Energy-saving devices, biofuels, and supply chain optimisation are solutions that can be used today. We, as Cargill, are doubling down on all three of those.
I recently read Bill Gates’ book How to Avoid a Climate Disaster. He argued that we should first concentrate on the low-hanging fruit, such as electric vehicles, rather than the challenging areas of maritime freight and aviation.
I read the book and handed it out to our team in ocean transportation, as the book paints the picture very nicely.
Aviation, shipping, and steel were not part of the original Paris agreement on carbon reduction. I can see the logic that you shouldn’t prioritise those sectors, but they still represent a large part of emissions.
There is also the problem that all industries and sectors are trying to do the same thing – they all have the same deadline. Everybody wants to be zero by 2050. There will have to be some prioritisation because we’re all competing for the same solutions. Hydrogen, for example, pops up in a lot of industries. Bill Gates is correct in calling that out.
The maritime sector needs to contribute. We have a responsibility as an industry to get going and can’t just sit around and say we will look at the issue in 10-15 years.
There are two points I would like to make on this. First, there is the issue of who will pay for it. In this sense, aviation is probably better placed to absorb the cost than shipping. The second is that there are many industries within the maritime space. Cruise shipping differs from container shipping, which is different from bulk shipping. Which sectors are the biggest emitters, and which are closest to the end-user? It will be easier to pass on decarbonisation premiums in some parts of the supply chain.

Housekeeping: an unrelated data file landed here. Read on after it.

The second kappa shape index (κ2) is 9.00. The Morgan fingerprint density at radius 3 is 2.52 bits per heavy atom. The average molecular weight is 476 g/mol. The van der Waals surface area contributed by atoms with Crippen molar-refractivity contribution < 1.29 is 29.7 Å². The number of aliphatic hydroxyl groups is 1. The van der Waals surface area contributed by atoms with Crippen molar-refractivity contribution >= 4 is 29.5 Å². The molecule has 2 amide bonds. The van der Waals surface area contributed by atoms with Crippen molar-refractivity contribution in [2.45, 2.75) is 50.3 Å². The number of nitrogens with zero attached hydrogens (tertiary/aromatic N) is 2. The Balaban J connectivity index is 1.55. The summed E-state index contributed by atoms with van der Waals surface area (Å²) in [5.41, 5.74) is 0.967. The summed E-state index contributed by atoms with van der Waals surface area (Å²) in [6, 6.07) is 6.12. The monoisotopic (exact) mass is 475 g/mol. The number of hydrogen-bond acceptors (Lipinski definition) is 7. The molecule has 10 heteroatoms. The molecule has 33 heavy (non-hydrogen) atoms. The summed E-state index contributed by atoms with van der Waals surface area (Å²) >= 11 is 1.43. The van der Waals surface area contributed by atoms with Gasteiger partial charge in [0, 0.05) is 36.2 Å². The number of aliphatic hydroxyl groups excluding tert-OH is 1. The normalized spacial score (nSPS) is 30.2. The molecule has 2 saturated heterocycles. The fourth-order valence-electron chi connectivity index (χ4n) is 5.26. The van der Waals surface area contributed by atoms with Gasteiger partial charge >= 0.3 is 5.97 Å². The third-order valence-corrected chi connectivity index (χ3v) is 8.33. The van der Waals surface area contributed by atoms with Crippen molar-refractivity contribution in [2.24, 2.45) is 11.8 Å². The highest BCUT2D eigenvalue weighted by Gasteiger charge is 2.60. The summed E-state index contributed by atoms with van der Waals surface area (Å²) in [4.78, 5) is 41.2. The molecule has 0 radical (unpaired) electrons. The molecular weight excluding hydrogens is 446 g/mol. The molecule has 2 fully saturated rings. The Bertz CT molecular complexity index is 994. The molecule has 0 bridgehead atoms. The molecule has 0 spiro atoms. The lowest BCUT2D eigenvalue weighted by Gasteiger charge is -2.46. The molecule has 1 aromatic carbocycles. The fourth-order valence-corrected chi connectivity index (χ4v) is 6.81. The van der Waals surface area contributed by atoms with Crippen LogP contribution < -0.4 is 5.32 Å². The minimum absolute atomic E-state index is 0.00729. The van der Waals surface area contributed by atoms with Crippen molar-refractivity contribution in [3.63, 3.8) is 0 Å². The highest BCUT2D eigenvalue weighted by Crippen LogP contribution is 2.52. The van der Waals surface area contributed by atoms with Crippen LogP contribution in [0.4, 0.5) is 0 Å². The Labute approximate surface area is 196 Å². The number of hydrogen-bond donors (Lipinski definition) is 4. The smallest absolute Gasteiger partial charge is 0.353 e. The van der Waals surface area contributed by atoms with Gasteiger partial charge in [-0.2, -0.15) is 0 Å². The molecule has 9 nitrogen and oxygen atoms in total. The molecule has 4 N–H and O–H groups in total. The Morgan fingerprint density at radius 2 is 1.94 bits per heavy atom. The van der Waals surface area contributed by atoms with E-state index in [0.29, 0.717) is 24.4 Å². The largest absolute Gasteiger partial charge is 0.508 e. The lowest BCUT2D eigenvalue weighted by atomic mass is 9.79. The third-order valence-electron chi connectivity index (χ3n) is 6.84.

The cost of decarbonisation in shipping will be huge, but in the container sector, it might mean only an extra half dollar on a pair of shoes. If you can pass the costs down to the end user, you can start scaling this and lower the cost of these new technologies. You can then roll them out to the broader industry.
There’s more to do between sectors, but we lack the mechanism. We tried to get one global carbon market in Glasgow but didn’t manage it.
What about the industry’s shift to low sulphur fuels – did that have an impact?
There is no debate; the shift has been beneficial from an environmental point of view. The move to low-sulphur fuels was a lot easier than people expected. There had been fears that half the fleet would get stuck, but if you announce things early enough, the industry finds a way of working around it.
Some people in the industry argue we should have gone straight to zero carbon, but it wasn’t feasible when the legislation was drawn up in 2016-17.
What are the other sustainability issues in shipping?
When people talk about sustainability in shipping, they only speak about decarbonisation. Sustainability is a much broader issue. It’s about human rights and labour conditions at sea. It’s about the recycling of ships. Look at the SDGs. They are a lot broader than just GHG emissions.
When researching this interview, I read that you once walked out of a conference panel because it consisted entirely of men.